Written by Chris Cox, Back2Back Cincinnati Director
On any given day, the Back2Back Cincinnati team can be found on a number of front porches in one of Cincinnati’s 52 neighborhoods. Standing behind those front doors is a young man or woman facing charges within the court system. Cincy staff show up and knock, because one has to answer for Hope to enter.
What is justice? In a framework built around the teachings of Jesus, a definition of justice must interweave the truth of Christ with His grace and mercy. Christ acknowledges the truth of our earned consequences with His nature to redeem and restore through grace and mercy. It is not the absence of truth, but the overwhelming presence of grace that brings restoration to broken stories.
The Back2Back Cincinnati team has spent countless hours in courtrooms advocating for youth facing criminal charges over the last five years. Coupled with those hours in formal rooms are precious minutes spent in living rooms, on front porches, as safe adults navigate the potential for punitive consequences for someone’s child, cousin, brother, sister, or loved one. The Back2Back Cincy team shows up because of what they’ve learned about the impact of developmental trauma on behavior, which is to say – it is the response of a child who has lost their voice. The Back2Back team enters into the juvenile justice system to advocate, because every lost voice deserves to be heard again.
Michael Sickles, Back2Back Cincy staff, has led the charge in establishing a Justice Initiative through Back2Back Cincinnati. He describes the purpose of this initiative and the work being done. “People want nothing more than to know they are seen, heard, and not alone. We all make mistakes. Our capacity to experience a range of emotions while trying to process what it all means allows space for choices that hurt others. A justice initiative doesn’t try to fix a person, it doesn’t try to prevent or condition a choice, and it doesn’t punish – it creates environments for individuals to land when they fail, knowing they aren’t alone as our team journeys alongside them through the consequences.”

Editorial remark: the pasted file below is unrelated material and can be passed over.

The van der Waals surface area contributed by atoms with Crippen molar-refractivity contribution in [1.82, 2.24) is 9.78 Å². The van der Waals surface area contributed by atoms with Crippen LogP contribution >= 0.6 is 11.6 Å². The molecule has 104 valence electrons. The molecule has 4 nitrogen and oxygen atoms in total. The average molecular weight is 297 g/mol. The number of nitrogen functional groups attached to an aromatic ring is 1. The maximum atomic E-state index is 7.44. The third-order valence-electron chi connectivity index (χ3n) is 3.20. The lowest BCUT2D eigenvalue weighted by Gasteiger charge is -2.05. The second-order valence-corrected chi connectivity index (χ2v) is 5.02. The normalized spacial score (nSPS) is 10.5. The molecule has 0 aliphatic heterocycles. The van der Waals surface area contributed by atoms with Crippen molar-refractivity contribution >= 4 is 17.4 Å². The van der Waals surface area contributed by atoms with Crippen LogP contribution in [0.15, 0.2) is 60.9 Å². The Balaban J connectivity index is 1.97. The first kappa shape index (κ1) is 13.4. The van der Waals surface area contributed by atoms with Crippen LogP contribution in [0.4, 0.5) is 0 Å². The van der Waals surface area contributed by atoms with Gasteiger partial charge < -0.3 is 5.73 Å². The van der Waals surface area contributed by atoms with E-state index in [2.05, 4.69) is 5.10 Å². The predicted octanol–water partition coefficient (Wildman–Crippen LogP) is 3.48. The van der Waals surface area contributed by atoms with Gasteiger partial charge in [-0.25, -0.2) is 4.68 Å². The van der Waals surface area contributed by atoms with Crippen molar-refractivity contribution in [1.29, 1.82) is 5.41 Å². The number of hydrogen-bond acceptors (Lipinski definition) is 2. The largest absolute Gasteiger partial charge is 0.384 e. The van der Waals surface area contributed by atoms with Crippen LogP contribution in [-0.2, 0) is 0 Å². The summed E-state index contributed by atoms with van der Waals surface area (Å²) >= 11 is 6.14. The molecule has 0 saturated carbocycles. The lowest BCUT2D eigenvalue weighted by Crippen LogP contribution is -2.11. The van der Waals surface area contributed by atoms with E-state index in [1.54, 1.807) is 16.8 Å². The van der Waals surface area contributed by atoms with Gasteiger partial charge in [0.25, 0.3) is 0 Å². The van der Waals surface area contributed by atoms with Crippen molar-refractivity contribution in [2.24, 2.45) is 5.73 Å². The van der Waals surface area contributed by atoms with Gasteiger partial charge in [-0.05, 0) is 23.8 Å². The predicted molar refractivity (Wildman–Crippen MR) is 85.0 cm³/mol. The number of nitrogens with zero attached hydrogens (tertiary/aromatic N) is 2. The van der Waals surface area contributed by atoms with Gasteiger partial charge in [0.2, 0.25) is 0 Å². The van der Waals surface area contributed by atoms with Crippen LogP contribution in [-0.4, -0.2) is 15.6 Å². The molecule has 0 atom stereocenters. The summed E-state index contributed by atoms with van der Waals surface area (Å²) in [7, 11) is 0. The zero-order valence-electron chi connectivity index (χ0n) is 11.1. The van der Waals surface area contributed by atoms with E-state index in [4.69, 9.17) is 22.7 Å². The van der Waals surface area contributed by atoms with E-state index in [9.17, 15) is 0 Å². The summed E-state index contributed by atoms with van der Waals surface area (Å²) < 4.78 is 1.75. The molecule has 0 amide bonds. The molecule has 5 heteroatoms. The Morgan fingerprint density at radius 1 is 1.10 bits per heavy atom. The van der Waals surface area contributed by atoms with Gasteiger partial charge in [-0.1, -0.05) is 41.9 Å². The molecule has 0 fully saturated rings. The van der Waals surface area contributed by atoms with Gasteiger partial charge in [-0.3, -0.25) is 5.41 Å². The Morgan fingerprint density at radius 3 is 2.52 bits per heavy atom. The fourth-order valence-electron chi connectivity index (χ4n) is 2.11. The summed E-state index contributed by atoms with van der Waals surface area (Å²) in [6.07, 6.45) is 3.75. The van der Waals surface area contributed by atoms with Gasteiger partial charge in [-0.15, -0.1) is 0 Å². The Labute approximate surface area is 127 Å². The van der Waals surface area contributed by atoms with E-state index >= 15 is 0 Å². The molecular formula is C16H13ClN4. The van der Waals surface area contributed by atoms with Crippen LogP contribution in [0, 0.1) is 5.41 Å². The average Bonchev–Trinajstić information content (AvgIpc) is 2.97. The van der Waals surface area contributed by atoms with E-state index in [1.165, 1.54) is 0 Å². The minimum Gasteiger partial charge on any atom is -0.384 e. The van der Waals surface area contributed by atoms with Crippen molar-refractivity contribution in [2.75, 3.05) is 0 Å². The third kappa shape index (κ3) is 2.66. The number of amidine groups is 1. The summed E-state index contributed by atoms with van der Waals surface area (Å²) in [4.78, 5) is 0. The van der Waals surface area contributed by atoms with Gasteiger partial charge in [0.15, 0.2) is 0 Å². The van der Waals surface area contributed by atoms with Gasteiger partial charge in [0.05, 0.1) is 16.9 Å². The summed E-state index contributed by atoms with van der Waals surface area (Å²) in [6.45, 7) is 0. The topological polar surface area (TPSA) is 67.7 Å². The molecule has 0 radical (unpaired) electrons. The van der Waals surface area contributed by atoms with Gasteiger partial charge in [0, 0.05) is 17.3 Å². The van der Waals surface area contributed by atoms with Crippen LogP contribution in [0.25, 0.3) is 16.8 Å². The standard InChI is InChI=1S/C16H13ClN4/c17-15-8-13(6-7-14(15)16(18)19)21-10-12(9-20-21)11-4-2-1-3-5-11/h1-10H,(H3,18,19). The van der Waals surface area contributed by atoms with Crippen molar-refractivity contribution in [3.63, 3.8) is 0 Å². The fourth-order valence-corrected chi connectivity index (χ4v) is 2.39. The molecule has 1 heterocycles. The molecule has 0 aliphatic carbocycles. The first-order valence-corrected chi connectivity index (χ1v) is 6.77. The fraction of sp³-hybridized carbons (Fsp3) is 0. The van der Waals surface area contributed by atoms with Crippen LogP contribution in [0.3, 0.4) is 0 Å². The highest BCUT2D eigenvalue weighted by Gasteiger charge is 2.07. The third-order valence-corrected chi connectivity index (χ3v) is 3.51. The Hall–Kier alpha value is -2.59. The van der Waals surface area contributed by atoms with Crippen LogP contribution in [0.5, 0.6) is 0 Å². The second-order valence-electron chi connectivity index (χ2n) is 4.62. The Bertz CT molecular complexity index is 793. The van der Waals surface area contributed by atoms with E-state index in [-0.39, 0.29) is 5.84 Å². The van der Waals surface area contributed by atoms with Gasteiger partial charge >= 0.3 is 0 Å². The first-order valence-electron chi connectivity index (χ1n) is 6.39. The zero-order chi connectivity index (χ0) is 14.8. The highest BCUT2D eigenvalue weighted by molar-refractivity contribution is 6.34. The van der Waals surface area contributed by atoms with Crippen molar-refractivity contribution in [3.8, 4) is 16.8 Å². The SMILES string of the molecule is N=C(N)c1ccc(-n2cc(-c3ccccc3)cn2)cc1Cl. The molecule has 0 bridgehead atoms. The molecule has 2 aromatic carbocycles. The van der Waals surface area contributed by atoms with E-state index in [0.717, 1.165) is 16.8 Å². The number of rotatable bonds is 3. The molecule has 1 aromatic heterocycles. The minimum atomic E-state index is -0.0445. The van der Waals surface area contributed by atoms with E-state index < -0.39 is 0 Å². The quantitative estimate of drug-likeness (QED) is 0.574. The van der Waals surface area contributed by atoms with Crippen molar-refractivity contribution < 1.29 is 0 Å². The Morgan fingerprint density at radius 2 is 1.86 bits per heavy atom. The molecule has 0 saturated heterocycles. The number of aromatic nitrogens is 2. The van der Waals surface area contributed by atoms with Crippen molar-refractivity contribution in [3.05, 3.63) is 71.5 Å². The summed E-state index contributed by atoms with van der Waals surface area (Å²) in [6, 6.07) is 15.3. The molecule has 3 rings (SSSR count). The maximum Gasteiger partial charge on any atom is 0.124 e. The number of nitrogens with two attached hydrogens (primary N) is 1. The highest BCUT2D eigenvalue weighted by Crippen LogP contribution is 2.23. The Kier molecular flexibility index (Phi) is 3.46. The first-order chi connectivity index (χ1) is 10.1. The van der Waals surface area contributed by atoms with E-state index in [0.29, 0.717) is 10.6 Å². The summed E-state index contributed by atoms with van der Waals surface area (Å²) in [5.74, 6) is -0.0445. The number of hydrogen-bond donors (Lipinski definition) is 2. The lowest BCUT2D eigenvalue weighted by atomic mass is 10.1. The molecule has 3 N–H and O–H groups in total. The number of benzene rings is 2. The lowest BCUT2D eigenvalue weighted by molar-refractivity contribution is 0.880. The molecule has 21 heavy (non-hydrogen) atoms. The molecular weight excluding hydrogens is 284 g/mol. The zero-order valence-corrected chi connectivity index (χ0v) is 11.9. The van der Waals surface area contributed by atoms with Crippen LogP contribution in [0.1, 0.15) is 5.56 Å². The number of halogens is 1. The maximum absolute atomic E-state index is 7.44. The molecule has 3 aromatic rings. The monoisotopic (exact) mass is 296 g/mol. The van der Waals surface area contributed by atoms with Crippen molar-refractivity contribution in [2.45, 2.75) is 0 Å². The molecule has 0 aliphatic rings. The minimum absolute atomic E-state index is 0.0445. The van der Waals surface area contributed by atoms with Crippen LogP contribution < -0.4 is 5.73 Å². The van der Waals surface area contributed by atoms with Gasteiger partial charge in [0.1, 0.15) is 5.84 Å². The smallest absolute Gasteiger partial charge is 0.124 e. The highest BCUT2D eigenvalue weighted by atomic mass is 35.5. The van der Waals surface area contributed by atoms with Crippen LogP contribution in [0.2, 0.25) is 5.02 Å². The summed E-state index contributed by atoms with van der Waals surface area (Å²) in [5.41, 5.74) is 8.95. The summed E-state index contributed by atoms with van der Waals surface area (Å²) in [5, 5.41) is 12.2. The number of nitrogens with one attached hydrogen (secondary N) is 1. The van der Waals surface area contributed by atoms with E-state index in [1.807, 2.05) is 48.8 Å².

The Cincinnati Justice Initiative has engaged 22 youth and families in the past two years. In collaboration with a community based partner, “Empowering Community Justice Initiative,” over 60 years have been given back to young lives. Instead of incarceration, there is advocacy for one-on-one coaching, counseling/therapy, participation in community activities, and education intervention. In addition, the Back2Back Cincinnati team provides guidance for caregivers throughout the journey. Relationships deepen with each youth at their case’s conclusion, and this leads us to believe everyone is looking to belong. Teams of Care Coordinators and Coaches engage each family in an effort to bring entire family units on healing journeys, because the Cincy team has come to understand a justice initiative has the power to transform entire communities, not just singular families within them.
Recently, Michael and Onice, two Back2Back Cincy staff and coaches, were on a new front porch, knocking. No one answered. When they contacted the young man’s mom, she insisted he was home. When he didn’t answer again, she returned home, the weight of shame and embarrassment fresh on her face. “I really am a good mom, I promise. I don’t know why he doesn’t listen,” she muttered as she unlocked the door for them.
Michael and Onice affirmed her. “We don’t show up expecting everything to go smoothly,” they explained. “We don’t expect him to immediately trust us – this is all new for him. We all have choices, and we know how much you’ve carried for 15 years, but the entire story is never wasted.” As she wiped tears from her eyes, she thanked them for showing up, even when her son couldn’t. It was a clear moment of one woman understanding she wasn’t alone. Her son wasn’t alone. And Micahel and Onice weren’t going to stop knocking.
He answered the door the next time they came. An open door means an opened heart. It means an opportunity for growth. It means a knocked down barrier so that a teen, and their family, can see what hope will do.